Most parents I’ve spoken with have suggested that mobile and digital media do play some positive roles in their family’s lives. Parents appreciate the ability to remain in contact with their children via mobile phone when they are at work or school, and many researchers are exploring the benefits of technological use for the development of creative thinking and engagement. New handheld technologies can be especially wonderful for young people with special needs, as Jo Ashline points out in her reponse to the same article.

Screen time also has an important and overlooked benefit in time-stressed homes, especially those headed by a single parent. When a child is safely occupied in an activity of his or her choice, a parent has the time needed to fix dinner, do laundry, or attend to the needs of other family members. Limiting screen time might result in more hours of paid childcare, more money spent on takeout food, or more chaos in the household. Those don’t seem like very attractive options for most families, and they’re not developmentally desirable, either.

Our children are growing up in a mediated environment. It may have many new dangers, and it’s important to educate ourselves and our children on why limits are important. But rather than asking only about the appropriate limits, perhaps we should be asking how we might use technology in ways that will enhance our lives together.

Notes


This text was originally published on Psychology Today and has been re-posted with permission.

This post gives the views of the authors and does not represent the position of the LSE Parenting for a Digital Future blog, nor of the London School of Economics and Political Science.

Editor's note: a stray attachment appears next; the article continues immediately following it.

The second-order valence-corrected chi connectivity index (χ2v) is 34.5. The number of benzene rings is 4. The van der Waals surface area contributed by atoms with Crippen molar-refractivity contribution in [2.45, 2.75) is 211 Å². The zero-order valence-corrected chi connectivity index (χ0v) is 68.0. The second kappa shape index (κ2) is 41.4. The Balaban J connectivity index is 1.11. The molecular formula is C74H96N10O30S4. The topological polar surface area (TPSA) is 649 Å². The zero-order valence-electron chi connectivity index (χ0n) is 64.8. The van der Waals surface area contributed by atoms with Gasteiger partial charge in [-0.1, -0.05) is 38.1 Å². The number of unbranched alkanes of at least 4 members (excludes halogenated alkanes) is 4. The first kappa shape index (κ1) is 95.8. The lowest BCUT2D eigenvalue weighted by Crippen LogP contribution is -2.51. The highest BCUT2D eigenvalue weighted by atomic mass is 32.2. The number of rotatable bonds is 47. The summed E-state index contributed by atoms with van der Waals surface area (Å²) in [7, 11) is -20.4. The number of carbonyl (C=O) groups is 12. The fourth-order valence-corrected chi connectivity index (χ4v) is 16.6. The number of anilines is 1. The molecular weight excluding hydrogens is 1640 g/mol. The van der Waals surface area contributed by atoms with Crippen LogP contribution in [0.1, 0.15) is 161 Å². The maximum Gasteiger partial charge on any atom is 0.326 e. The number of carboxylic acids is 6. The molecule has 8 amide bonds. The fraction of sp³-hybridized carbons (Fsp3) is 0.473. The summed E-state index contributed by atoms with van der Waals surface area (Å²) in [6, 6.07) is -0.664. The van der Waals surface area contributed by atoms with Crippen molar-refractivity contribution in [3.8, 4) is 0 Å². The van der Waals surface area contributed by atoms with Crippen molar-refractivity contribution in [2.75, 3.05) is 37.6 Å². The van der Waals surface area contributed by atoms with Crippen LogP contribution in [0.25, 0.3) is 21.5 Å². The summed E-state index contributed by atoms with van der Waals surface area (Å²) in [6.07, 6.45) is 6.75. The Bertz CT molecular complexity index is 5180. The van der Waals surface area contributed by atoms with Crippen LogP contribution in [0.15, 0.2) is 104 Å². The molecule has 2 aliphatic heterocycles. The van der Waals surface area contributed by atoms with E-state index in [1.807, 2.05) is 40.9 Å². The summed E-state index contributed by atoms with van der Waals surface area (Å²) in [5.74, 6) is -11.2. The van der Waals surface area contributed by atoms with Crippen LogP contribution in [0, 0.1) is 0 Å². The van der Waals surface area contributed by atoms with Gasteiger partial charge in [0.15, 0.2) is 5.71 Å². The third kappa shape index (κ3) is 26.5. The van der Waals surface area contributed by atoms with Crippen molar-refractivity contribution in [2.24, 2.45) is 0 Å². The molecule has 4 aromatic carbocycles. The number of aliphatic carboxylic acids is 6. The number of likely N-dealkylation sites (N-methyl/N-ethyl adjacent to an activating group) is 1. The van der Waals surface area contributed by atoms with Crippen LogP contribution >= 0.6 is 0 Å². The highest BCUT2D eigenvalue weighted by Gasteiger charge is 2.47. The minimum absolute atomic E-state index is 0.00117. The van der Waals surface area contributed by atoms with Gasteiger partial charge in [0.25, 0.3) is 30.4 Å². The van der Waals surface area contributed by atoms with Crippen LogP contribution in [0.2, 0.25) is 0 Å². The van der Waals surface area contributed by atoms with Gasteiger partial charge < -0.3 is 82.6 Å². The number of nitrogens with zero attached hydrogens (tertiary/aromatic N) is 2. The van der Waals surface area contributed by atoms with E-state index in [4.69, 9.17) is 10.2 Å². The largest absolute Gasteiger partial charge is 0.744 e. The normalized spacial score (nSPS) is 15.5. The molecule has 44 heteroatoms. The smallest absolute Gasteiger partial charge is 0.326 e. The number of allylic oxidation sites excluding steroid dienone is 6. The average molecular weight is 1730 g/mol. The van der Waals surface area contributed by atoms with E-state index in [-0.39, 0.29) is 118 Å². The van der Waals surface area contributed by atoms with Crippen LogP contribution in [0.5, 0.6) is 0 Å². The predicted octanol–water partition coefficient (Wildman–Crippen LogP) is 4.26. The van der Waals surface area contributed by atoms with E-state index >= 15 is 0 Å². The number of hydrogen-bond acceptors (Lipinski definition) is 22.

About the author

Sonia Livingstone

Sonia Livingstone OBE is Professor of Social Psychology in the Department of Media and Communications at LSE. Taking a comparative, critical and contextual approach, her research examines how the changing conditions of mediation are reshaping everyday practices and possibilities for action. She has published twenty books on media audiences, media literacy and media regulation, with a particular focus on the opportunities and risks of digital media use in the everyday lives of children and young people. Her most recent book is The class: living and learning in the digital age (2016, with Julian Sefton-Green). Sonia has advised the UK government, European Commission, European Parliament, Council of Europe and other national and international organisations on children’s rights, risks and safety in the digital age. She was awarded the title of Officer of the Order of the British Empire (OBE) in 2014 'for services to children and child internet safety.' Sonia Livingstone is a fellow of the Academy of Social Sciences, the British Psychological Society, the Royal Society for the Arts and fellow and past President of the International Communication Association (ICA). She has been visiting professor at the Universities of Bergen, Copenhagen, Harvard, Illinois, Milan, Oslo, Paris II, Pennsylvania, and Stockholm, and is on the editorial board of several leading journals. She is on the Executive Board of the UK Council for Child Internet Safety, is a member of the Internet Watch Foundation’s Ethics Committee, is an Expert Advisor to the Council of Europe, and was recently Special Advisor to the House of Lords’ Select Committee on Communications, among other roles. Sonia has received many awards and honours, including honorary doctorates from the University of Montreal, Université Panthéon Assas, the Erasmus University of Rotterdam, the University of the Basque Country, and the University of Copenhagen. She is currently leading the project Global Kids Online (with UNICEF Office of Research-Innocenti and EU Kids Online), researching children’s understanding of digital privacy (funded by the Information Commissioner’s Office) and writing a book with Alicia Blum-Ross called ‘Parenting for a Digital Future (Oxford University Press), among other research, impact and writing projects. Sonia is chairing LSE’s Truth, Trust and Technology Commission in 2017-2018, and participates in the European Commission-funded research networks, DigiLitEY and MakEY. She runs a blog called www.parenting.digital and contributes to the LSE’s Media Policy Project blog. Follow her on Twitter @Livingstone_S